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  • Blurring Boundaries between Everyday Life and Pervasive Gaming An Interview Study of Ingress

    Pavel Karpashevich1, Eva Hornecker1, Nana Kesewaa Dankwa1, Mohamed Hanafy1, Julian Fietkau2

    1: Bauhaus-Universitt Weimar Bauhausstr. 11, D-99423 Weimar, Germany


    2 : UBW Mnchen, Werner-Heisenberg-Weg 39, D-85577 Neubiberg, Germany

    [email protected] ABSTRACT We present findings from an interview-based study of the pervasive mobile multiplayer game Ingress. Our study fo-cuses on how boundaries between (1) everyday life and play and (2) real and game space blur in pervasive gam-ing. We present findings on how the game is integrated into everyday life and affects players mobility patterns, and on how players experience the relation between real world and game world, the game bleeding into the everyday (blur-ring boundaries at least partially) even though it is not ex-plicitly experienced as hybrid. Furthermore we discuss how notions of play versus ordinary life still affect some players, and how some players are willing to take and create risks and treat the game as consequential in their everyday inter-actions with (enemy) players. This further blurs the bounda-ries of the magic circle, but also creates tensions between casual and serious styles of play. Our findings add to the empirical literature on pervasive games by focusing on player experience in a large-scale pervasive game.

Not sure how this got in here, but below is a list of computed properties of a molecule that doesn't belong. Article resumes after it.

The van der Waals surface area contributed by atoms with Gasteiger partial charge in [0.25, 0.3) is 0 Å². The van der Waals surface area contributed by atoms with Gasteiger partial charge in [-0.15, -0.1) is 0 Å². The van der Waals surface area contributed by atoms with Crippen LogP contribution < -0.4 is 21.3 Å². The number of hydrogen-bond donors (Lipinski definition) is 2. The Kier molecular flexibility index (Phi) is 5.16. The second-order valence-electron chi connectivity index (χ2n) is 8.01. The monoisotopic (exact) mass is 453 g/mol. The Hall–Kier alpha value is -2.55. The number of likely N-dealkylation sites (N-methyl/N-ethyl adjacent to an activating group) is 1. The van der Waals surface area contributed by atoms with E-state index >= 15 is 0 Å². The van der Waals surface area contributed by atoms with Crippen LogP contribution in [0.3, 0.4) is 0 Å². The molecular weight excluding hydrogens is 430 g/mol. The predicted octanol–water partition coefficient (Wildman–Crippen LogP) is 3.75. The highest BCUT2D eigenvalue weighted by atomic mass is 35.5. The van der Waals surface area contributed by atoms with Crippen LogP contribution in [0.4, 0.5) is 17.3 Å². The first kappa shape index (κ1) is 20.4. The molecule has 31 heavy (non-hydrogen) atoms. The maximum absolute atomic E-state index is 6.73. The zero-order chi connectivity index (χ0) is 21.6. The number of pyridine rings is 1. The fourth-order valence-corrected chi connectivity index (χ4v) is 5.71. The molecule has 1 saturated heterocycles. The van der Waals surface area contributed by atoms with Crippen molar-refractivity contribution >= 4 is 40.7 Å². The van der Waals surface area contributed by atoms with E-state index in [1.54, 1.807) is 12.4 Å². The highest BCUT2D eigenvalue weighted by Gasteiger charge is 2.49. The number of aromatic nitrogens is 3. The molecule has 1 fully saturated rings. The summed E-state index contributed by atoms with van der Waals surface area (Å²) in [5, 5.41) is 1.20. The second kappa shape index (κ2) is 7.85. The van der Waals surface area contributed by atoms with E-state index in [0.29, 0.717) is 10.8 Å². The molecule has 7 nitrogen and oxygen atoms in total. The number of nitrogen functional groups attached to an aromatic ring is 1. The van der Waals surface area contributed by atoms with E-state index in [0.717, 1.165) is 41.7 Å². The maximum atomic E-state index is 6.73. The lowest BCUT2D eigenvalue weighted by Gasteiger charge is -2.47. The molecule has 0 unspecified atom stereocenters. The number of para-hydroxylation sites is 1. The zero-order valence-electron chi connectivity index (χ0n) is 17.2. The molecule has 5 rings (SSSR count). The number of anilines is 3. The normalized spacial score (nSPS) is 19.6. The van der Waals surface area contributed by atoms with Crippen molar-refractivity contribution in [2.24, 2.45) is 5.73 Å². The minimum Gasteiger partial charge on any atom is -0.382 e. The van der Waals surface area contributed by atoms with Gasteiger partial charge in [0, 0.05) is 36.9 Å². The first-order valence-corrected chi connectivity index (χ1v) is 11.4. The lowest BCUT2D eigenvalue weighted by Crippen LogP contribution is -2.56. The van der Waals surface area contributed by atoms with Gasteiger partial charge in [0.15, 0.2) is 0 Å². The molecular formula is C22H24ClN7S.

Author Keywords Mobile Gaming, User Study, Mobility, Experience, Ingress, Location-Based Games.

    ACM Classification Keywords H.5.m. Information interfaces and presentation (e.g., HCI): Miscellaneous

    INTRODUCTION Location-aware pervasive games are described as turning the physical map of a city (or village) into a game board, creating a hybrid experience of space [6, 14], turning the entire world into a playground [18, 25] and enhancing the real world with a virtual layer. They frequently integrate re-al-world social interactions as part of the gameplay [1, 10, 18, 25]. While many core features have been described ana-lytically [10, 13, 18, 20, 25] or can be deduced from blog